27 // Property tax consultant *
From: London, England
Lives in: River North
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As the son of a British diplomat, Marsden spent part of his childhood in Turkey and India and developed an acute desire for adventurous—and sometimes ill-advised—travel. In September, he’s taking leave from his job to live out a decade-old dream of journeying 2,400 miles across India and Nepal in a motorized rickshaw with three of his closest friends.
How do your parents feel about this? “My mom’s been worrying ever since I told her, and my dad—I think there’s a twinkle in his eye when we talk about it.”
Why do it? “I’d much rather spend money on sharing an experience with friends or a girlfriend or family. I think the dividends of the memories of those experiences will pay off for the rest of your life.”
On trips gone awry: “In this little town called Ranthambore in Rajasthan, I quite stupidly drank some local water, and I got very sick. So my friends took me to a local doctor who wasn’t a doctor. He just happened to have some medicine, and he injected, like, ten different things. It nearly killed me.”
On his final resting place: “If I had to be scattered in England, our family has had a farm since the 1600s, and it’s a beautiful place in Derbyshire in a national park. Lots of rolling English hills, and there’s a Marsden graveyard near the church. Otherwise, yes, shoot me out to space. You know, I’m not sure. I think I need to live a bit more of my life until I adhere to where I want to be scattered. But I think at the end of the day it doesn’t matter too much. So I suppose wherever my loved ones deem fit.”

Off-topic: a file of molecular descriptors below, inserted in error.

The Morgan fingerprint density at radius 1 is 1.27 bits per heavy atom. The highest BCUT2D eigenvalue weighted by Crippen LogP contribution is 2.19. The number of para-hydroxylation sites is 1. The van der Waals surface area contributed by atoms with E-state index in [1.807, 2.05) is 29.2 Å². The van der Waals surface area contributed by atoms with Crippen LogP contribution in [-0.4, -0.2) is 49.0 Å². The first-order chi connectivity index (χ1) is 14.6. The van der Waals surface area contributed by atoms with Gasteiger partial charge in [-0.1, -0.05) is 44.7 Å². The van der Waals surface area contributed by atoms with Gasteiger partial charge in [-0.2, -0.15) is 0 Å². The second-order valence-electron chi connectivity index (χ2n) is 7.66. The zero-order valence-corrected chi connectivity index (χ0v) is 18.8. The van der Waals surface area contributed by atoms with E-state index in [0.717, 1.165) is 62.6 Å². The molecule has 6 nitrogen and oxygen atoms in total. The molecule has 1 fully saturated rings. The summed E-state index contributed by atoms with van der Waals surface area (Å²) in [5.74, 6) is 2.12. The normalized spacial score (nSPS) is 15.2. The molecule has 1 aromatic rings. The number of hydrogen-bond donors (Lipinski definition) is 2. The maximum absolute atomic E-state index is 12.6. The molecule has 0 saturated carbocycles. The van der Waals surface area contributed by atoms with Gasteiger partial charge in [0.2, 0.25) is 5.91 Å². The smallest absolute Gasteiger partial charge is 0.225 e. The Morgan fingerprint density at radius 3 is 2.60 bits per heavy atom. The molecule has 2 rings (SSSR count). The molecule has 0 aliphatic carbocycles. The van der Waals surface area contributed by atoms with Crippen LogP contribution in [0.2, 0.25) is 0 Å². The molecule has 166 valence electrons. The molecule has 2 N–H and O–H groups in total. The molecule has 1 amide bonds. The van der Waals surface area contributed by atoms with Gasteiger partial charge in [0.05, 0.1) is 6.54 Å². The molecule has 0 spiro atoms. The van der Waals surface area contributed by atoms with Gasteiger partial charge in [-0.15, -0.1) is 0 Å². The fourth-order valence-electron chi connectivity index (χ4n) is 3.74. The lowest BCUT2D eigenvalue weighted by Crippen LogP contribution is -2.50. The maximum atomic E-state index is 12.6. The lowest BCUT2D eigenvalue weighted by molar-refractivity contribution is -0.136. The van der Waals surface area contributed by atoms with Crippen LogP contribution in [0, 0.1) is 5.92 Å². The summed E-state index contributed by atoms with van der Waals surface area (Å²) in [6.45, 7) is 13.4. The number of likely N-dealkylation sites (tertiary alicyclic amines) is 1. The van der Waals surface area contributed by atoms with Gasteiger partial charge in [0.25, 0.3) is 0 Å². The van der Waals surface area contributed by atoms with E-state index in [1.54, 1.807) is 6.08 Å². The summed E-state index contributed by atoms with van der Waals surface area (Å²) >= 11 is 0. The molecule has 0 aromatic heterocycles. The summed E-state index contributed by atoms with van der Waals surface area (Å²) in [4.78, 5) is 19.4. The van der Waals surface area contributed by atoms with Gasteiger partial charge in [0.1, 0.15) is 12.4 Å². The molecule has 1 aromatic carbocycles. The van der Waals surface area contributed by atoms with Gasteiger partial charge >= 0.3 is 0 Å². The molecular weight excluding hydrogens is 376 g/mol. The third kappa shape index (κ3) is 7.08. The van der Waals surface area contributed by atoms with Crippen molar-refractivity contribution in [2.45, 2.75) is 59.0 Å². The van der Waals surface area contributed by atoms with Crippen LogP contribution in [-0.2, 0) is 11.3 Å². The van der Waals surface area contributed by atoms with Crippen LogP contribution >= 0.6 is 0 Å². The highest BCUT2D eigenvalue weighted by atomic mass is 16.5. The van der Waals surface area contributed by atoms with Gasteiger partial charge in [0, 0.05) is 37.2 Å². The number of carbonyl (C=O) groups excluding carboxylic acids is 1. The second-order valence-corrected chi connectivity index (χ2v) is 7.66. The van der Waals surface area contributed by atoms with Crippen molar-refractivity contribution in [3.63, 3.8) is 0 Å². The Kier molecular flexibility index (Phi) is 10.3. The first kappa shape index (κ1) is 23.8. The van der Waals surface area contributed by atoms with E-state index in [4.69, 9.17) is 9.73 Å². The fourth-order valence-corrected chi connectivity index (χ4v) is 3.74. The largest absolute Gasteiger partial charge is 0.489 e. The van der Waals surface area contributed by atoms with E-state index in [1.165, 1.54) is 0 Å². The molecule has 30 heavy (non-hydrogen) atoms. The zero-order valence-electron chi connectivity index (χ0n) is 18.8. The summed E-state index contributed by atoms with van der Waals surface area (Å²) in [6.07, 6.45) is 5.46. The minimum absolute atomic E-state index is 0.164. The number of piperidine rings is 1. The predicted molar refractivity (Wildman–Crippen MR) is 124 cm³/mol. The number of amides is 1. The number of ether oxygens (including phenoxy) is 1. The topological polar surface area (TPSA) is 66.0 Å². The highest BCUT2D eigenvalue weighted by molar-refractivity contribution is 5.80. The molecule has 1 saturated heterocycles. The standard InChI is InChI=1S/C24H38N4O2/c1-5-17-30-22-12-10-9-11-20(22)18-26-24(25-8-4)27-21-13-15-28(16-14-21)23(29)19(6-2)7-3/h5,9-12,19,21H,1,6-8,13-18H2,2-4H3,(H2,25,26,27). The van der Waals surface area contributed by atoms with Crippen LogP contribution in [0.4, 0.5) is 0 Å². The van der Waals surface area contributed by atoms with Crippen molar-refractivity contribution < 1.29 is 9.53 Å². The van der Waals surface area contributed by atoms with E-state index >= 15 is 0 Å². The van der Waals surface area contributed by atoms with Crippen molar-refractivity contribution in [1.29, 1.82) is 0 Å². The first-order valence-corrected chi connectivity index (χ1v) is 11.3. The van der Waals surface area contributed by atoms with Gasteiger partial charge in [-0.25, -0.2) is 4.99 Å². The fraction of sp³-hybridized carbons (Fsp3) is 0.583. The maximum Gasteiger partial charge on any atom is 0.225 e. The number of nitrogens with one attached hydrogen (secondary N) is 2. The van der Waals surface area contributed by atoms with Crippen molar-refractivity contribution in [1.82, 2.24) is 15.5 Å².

On bad British cinema: “Love Actually. It’s so nauseating. I can’t tell you. It was hell moving to America shortly after its release—some people actually believed that Hugh Grant was the prime minister of England.” —N.O.
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